Saturday, October 14, 2006

Property Tax Primer: Supplemental Tax Bills

Part 2 of 3

If you have followed along so far, you have read that in San Francisco the assessed value of your home is the cash or market value at the time of purchase, and your property tax calculation is based on that assessment.

California State law requires "the reassessment of secured property as of the first day of the month following an ownership change." That means the first day of the month after you close on your TIC your property tax starts accruing based on your purchase price. This results in what the City calls a Supplemental Property Tax Bill.

For example, let's say the former owner purchased your 4-unit building 20 years ago for $100,000. In year 20 he decides to sell off the units as TICs. On September 15 the new TIC partners close the sale on each of the units, paying $500,000 each. As of October 1, the City starts clocking the property tax (in 2004-2005 the rate was 1.144%) on the additional $1,900,00.

However, it often takes the city some time to catch up with the billing that corresponds with the new assessment. The SF Tax Collecter's website notes, "A new property owner may receive one or two (sometimes three) supplemental tax bills depending on the date of purchase."

That means the first six months to a year you might receive bills based on the previous owner's much lower assessed value. And then suddenly, wham, you are going to receive bills for some or all of those back taxes. Based on our example, 1.144% of $1,900,000 is $27,360. If all the parters hold an equal 25% interest in that theoretical TIC, they could each be responsible for as much as $6,840 in Supplemental Tax.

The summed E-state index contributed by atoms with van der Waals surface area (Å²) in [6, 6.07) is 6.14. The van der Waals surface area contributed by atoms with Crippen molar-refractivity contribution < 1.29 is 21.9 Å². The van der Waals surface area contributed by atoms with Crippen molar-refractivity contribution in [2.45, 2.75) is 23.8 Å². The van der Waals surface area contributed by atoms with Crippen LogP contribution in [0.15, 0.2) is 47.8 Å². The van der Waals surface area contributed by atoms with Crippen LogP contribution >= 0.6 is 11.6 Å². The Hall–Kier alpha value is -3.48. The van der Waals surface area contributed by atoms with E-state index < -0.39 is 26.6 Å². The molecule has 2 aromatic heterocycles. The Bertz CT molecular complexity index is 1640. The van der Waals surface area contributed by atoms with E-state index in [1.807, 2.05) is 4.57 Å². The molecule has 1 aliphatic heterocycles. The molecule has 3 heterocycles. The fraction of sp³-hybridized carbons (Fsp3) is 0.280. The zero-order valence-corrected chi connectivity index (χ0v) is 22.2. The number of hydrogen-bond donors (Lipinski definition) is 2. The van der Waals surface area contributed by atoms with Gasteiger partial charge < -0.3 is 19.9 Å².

When forming a new TIC each owner should calculate this into his or her individual startup costs. Make sure that after writing the checks for your down payment and closing fees you have enough set aside for the first year's property tax. The group would ideally fund the house account with those monies shortly after closing, even though the Supplemental Tax bills will likely not arrive until much later.

If you are buying into an existing TIC group, the same principle holds true, except as the new buyer only you will be held responsible for the Supplemental Tax. Sticking with our 4-unit example, let's say four owners paid $200,000 for their units ten years ago. In year ten, you purchase a unit for $500,00 from one owner. The City will view that transaction as adding $300,000 to the building's value. You alone will be expected to pay any Supplemental Tax bills for that additional $300,000 in assessed value.


Post a Comment

<< Home